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Matt Taibbi, Bill Moyers and Robert Kuttner: Why Can't Democrats Do Anything Right?

Could a crushing defeat on health reform teach Democrats to stop prioritizing corporate interests?

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ROBERT KUTTNER: I was appalled. I was just appalled because think of the timing. On Thursday and Friday of last week, the same week when the president finally gives this tough talk on "60 Minutes," a very feeble bill is working its way through the House of Representatives and crucial decisions are being made. And where is the President? I mean, there was an amendment to put some teeth back in the provision on credit default swaps and other kinds of derivatives. And that went down by a handful of votes. And to the extent that the Treasury and the White House was working that bill, at all, they were working the wrong side. There was a there was a provision to exempt foreign exchange derivatives from the teeth in the bill. That-- 

MATT TAIBBI: Foreign exchange derivatives are what caused the Long Term Capital Management crisis-- 

ROBERT KUTTNER: Sure. 

MATT TAIBBI: A tremendous problem. 

BILL MOYERS: Ten or 12 years ago, right? 

MATT TAIBBI: Right. 

ROBERT KUTTNER: Yeah. And, Treasury was lobbying in favor of that. There was a provision in the bill to exempt small corporations, not so small, I believe at $75 million and under, from a lot of the provisions of the Sarbanes-Oxley Act requiring honest accounting. Rahm Emanuel personally was lobbying in favor of that.

BILL MOYERS: So you had the Treasury and the White House chief of staff arguing on behalf of the banking industry? 

ROBERT KUTTNER: Right. Right. And so here's the president two days later giving a tough speech. Why wasn't he working the phones to toughen up that bill and, you know, walk the talk? 

BILL MOYERS: Get on the phone with the Chairman of the Committee and say, if you want that dam in your district, I want your vote on this. 

ROBERT KUTTNER: Right. 

MATT TAIBBI: Right. 

BILL MOYERS: And that's what you mean? 

ROBERT KUTTNER: Yeah. 

BILL MOYERS: You might praise them in public, but you threaten them in private, right? 

MATT TAIBBI: Exactly, yeah. They have-- 

BILL MOYERS: Nobody's afraid of Obama, you know. You go to Washington as you do, report from Washington. Nobody's afraid of him.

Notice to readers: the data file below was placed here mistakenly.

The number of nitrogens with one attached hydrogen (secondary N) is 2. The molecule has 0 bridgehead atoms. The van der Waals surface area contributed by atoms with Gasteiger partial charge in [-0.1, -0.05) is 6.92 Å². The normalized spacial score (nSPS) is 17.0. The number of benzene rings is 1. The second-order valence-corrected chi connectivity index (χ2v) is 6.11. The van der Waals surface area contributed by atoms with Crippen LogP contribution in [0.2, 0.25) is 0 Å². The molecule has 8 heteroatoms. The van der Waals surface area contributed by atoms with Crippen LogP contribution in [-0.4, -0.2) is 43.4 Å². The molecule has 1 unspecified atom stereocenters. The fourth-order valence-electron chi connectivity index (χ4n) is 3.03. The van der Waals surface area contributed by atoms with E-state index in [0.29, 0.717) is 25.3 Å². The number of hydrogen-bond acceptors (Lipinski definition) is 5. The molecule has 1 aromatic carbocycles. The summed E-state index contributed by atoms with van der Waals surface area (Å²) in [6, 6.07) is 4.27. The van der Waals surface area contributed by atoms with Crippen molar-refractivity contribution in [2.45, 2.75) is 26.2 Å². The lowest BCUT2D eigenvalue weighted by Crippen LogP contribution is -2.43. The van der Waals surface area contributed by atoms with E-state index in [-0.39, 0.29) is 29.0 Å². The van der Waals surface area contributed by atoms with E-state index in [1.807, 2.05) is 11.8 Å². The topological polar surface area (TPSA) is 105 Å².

MATT TAIBBI: Right. 

ROBERT KUTTNER: This style is rather diffident. His style is rather hands-off. He's very principled. But, if you're going to be a politician, you have to get in there and mix it up. And to the extent that his surrogates are mixing it up, when it comes to reforming Wall Street, they're mixing it up on the wrong side. 

BILL MOYERS: Well, explain this to me. What is your own take on why he chose Geithner and Summers and people from Goldman Sachs and Wall Street to come and be his financial advisors, instead of choosing Stiglitz-- 

MATT TAIBBI: Volker-- 

BILL MOYERS: Some of his advisors from the progressive wing of the Democratic system? 

MATT TAIBBI: Most people that I've talked to have taken one of two positions on this. One is that Obama was naïve, that he doesn't know a whole about the financial services industry, and he felt the need to rely upon people who'd been there before, people who've had these jobs before, and you know, who have this expertise. And there's another school of thought that look, he took more money from Wall Street than any other presidential candidate in history. Goldman Sachs was his number one private campaign contributor. And if you just look at the evidence, it's just really business as usual. This is what the Democratic Party has done since the mid-'80s. They've relied heavily on the financial services industry to fund their campaigns. And it's the quid pro quo. They gave a lot of money to help these guys run, and in return, they get the big jobs, you know, in the White House. 

 
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